Olympic Games puts shooting on international stage

Individuals and their performances show the world the attributes of the sport, explains Glenn Sapir, the National Shooting Sports Foundation director of editorial services.

 

When nations from around the world sent some of their finest athletes to London for the Olympic Games, the occasion, for many, represented the pinnacle of their competitive careers. Among those athletes were shooters.

For the National Shooting Sports Foundation (NSSF), the trade association of the firearm, ammunition, hunting and shooting-sports industry in the US, those shooters provided gratifying moments, in part because we have been able to watch many of these athletes develop.

 

Bringin ’em on

For example, the NSSF established the Scholastic Clay Target Program (SCTP) to allow youth to become acquainted with trap shooting while developing character traits such as teamwork, leadership and self-esteem.

A year later skeet and sporting clays were added to SCTP’s offerings. Nearly 30,000 youngsters from elementary school to high school participated during the time that the NSSF administered the programme. Many of the members of the USA Shooting Team today were participants in SCTP.

After NSSF handed over the administrative reins to the Scholastic Shooting Sports Foundation, the NSSF continued to be a major sponsor of the programme.

While under the NSSF’s management, a high-school student from Eatontown, in Georgia, by the name of Vincent Hancock enrolled in SCTP.

His dad was, in fact, the state director for the programme. The younger Hancock had already shown shooting prowess before entering SCTP, but the programme allowed him a more competitive shooting experience.

After high school, he enlisted in the US Army, where he became part of the military’s famed marksmanship unit.

At the 2008 Games in Beijing, Vincent, as a 19-year-old, captured the gold in Men’s Skeet, reaching a lofty place on the medal stand, about which the founders of SCTP could have only fantasised when the NSSF began the programme.

Vincent did it again in London, becoming the first Olympian ever to repeat gold-medal performances in Men’s Skeet. At the same games, other American shooters distinguished themselves.

Foremost, perhaps, was Kim Rhode, a Californian who, with her near-perfect (99 out of 100) record-setting performance, accomplished something no other American Olympian in any sport had ever achieved. By earning the gold medal in Women’s Skeet, Kim became the first American ever to capture a medal in an individual event in five consecutive Olympics.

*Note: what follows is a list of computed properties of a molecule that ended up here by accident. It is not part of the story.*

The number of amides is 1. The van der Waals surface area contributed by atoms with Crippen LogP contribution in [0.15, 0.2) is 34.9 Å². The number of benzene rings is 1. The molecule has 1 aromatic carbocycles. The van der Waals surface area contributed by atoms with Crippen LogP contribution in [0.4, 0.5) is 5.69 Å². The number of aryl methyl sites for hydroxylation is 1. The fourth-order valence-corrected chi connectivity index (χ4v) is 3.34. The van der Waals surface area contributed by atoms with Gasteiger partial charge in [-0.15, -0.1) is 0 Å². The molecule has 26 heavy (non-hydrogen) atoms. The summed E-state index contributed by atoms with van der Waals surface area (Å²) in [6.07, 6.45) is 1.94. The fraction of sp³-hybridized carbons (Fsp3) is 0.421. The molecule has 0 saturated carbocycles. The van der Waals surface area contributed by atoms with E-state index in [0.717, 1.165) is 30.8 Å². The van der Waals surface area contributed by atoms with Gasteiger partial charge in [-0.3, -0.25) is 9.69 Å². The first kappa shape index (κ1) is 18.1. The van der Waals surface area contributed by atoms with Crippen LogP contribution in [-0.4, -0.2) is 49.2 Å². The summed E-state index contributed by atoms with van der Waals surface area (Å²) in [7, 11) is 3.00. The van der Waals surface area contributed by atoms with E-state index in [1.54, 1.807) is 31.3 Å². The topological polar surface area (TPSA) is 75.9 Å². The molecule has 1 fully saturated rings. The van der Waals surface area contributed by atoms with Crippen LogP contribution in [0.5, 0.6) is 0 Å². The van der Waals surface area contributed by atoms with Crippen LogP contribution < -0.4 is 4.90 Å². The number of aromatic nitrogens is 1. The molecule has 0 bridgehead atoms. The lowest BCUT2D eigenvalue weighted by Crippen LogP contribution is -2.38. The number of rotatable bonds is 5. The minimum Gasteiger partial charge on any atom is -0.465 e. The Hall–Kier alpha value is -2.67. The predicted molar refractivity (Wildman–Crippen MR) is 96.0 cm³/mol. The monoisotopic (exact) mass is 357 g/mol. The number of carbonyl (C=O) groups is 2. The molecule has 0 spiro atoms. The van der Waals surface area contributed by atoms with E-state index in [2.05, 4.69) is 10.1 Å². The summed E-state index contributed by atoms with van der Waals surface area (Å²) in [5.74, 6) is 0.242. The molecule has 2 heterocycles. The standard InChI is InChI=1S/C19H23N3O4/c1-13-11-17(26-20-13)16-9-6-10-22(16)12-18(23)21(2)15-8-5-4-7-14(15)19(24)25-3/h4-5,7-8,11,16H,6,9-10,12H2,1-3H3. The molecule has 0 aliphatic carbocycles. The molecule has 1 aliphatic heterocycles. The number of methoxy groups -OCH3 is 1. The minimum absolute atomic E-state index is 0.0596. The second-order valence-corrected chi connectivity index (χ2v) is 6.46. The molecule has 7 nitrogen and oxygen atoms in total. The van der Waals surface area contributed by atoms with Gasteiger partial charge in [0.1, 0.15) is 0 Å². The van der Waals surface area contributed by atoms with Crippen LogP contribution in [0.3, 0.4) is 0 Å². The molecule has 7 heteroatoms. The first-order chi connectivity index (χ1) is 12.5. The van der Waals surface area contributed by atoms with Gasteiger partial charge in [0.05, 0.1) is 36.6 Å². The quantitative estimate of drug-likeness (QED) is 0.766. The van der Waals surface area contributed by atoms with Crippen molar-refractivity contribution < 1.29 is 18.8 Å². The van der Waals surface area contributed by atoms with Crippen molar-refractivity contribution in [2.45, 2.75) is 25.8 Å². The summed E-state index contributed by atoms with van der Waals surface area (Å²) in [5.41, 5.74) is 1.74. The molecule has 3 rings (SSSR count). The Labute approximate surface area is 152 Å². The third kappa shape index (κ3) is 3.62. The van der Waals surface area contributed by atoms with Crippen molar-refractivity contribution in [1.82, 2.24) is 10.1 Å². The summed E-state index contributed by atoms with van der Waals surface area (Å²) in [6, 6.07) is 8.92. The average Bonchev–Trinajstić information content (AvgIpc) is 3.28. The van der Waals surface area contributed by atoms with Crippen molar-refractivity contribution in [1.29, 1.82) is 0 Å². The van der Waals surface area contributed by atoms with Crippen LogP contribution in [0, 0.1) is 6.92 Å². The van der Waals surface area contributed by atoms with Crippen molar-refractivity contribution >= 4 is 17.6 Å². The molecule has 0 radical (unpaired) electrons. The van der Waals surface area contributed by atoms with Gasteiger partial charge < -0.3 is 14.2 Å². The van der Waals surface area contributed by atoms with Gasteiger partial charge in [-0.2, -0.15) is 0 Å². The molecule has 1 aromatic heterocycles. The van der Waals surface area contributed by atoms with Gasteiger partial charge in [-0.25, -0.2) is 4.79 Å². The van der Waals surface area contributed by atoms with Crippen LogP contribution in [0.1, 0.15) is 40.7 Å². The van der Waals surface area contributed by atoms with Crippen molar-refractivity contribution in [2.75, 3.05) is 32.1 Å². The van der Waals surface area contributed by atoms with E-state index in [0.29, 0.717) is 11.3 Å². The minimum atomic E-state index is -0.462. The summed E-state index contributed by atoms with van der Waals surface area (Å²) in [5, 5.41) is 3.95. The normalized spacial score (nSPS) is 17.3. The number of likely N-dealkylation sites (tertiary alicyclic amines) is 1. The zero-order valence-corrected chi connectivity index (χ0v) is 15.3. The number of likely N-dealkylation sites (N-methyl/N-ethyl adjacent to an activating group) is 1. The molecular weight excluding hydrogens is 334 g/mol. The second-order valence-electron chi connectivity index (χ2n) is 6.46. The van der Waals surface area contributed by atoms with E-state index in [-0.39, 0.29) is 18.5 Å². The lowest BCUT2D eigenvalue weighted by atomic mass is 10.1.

Making a song and dance

On August 22nd, 2012, NSSF applauded the efforts of the entire US Olympic shooting team in a full-page advertisement that ran in the nationally distributed USA Today newspaper.

The ad gave special tribute not only to Vincent and Kim but also to the record-setting Jamie Gray, the gold medallist in Women’s 50-metre Three-Position Rifle, and Matt Emmons, a winner of a gold and silver at previous Games, who added a bronze to his medal collection by taking third place in the Men’s 50m Three-Position Rifle event.

Beyond yielding bragging rights to nations and individual shooters, however, the Olympic shooting competition demonstrated the potential to produce far greater benefits.

In placing in the Men’s 25m Rapid Fire Pistol competition, India’s Vijay Kumar did more than simply win a silver medal. His success has inspired the government of his home state of Himachal Pradesh to commit to building a world-class shooting range to provide training facilities to young marksmen.

“It’s not just about medals,” Vincent said, after winning the gold, as quoted by the New York Times. “It’s about how big I can grow the sport and how many people I can bring into it. These kids may not be able to play basketball or baseball, but they can shoot. They’ll have a great time, especially when they break lots of targets.”

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